The National Executive of the Public and Commercial Services union (PCS) has voted to strike on 10 May in the battle against government pensions reform.
Its decision follows the announcement of the health section of the Unite union to “aim for” a strike on that date. Unite now says its 100,000 NHS members will be “staging protests and industrial action” on that date. The Executive of the University and College Union (UCU) meets next week to decide on its participation. The National Union of Teachers (NUT) Executive also meets next week, and will discuss further action.
Although this strike comes long after many of the government’s reforms will already have been introduced, a solid action on 10 May could help rebuild labour movement confidence. The strike must be focused around specific industrial demands (rather than a tokenistic expression of displeasure at what the government is doing), and situated in a wider, ongoing programme of action that includes rolling, selective and escalating action to keep up a constant level of pressure on the employers.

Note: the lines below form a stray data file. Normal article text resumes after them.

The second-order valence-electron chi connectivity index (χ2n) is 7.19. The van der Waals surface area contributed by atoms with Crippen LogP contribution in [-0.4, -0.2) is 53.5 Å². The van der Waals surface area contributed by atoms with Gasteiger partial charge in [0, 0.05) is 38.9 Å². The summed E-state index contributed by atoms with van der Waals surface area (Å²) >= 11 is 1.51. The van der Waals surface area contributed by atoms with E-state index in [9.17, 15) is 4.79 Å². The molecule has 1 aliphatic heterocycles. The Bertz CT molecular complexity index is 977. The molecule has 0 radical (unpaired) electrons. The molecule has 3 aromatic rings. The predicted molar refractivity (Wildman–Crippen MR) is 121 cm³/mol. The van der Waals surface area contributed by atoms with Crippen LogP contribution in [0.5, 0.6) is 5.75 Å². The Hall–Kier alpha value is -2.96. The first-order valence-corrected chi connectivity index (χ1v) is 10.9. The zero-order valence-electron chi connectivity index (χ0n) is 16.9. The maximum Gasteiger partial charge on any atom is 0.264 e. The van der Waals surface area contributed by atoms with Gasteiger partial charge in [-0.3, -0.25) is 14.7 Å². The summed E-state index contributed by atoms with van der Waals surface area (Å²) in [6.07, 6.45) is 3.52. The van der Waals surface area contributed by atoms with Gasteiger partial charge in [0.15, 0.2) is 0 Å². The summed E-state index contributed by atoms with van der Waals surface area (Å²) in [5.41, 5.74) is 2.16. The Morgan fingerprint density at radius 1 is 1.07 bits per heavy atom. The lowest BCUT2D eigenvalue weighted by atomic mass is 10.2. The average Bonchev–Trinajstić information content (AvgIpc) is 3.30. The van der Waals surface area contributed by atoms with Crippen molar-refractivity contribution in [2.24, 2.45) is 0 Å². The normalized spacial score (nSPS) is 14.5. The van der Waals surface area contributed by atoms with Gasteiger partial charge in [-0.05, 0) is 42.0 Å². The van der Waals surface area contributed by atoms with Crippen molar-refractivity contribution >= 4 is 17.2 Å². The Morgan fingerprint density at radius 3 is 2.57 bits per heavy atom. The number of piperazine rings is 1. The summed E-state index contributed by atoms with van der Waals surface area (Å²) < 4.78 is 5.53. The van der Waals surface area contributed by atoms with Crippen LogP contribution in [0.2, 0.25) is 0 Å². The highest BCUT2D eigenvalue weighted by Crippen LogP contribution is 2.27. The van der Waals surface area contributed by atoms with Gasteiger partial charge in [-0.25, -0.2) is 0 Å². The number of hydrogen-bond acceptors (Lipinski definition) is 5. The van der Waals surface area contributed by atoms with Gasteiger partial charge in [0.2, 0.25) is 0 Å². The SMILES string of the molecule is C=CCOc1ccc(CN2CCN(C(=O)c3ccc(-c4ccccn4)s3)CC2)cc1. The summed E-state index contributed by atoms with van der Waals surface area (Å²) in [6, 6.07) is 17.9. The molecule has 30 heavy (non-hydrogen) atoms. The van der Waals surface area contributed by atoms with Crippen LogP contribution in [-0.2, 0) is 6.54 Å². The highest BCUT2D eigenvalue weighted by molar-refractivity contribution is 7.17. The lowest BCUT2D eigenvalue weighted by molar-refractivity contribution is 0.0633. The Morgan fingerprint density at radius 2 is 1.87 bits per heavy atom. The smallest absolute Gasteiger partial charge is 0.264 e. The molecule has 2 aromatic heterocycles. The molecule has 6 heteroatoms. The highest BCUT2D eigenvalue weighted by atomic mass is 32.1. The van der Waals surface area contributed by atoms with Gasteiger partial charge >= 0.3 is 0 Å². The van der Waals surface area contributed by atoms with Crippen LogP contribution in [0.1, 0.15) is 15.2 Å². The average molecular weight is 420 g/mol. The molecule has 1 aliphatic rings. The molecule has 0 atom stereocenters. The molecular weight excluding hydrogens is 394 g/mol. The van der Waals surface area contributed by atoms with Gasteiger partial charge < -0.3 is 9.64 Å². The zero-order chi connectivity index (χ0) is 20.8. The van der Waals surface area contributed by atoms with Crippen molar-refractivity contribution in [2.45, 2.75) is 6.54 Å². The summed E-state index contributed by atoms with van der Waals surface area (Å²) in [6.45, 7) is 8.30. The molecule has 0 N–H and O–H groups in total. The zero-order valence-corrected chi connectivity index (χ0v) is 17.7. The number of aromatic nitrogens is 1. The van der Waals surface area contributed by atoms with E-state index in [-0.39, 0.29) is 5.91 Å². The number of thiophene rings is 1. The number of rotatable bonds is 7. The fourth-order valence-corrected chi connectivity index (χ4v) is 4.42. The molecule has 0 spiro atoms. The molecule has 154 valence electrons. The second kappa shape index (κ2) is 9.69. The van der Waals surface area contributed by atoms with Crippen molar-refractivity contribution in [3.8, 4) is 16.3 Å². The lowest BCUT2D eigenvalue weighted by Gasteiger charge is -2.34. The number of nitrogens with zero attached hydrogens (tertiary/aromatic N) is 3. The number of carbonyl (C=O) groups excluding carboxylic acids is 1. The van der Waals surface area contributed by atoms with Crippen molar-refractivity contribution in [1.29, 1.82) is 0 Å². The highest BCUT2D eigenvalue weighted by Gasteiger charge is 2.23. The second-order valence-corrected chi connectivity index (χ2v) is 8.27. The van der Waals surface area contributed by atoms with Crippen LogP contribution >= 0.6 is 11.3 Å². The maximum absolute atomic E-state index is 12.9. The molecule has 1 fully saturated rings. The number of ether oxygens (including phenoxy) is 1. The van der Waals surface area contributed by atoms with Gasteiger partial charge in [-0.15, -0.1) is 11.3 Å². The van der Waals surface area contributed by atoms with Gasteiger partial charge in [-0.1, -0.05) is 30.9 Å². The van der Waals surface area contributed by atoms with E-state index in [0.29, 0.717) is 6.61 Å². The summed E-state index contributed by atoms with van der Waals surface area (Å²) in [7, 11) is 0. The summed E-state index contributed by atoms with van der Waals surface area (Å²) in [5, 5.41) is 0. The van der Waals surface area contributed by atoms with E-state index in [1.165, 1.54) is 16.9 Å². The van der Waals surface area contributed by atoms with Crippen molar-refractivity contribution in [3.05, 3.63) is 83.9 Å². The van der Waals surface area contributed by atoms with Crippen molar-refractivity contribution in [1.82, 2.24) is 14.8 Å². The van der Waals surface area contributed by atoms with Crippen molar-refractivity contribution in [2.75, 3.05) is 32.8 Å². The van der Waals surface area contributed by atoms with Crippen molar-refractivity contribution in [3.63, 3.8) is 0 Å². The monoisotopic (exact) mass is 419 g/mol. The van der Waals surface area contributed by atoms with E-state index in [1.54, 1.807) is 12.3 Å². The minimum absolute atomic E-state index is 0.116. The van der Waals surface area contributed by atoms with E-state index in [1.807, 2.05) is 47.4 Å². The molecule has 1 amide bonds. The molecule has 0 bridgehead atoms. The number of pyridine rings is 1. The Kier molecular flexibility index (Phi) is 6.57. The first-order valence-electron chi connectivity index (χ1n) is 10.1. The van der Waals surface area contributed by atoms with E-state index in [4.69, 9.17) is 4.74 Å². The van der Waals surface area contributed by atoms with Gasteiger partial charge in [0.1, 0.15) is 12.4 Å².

Activists in all public sector unions should push for the maximum action on 10 May – that is, an all-out strike, rather than simply “protests” which may include “industrial action” – and for a comprehensive programme of ongoing action around specific demands. Unions should also set up strike levies to finance sustained action.
A one-day token strike is only a protest; to claw anything back from this government, a sustained fight will be necessary.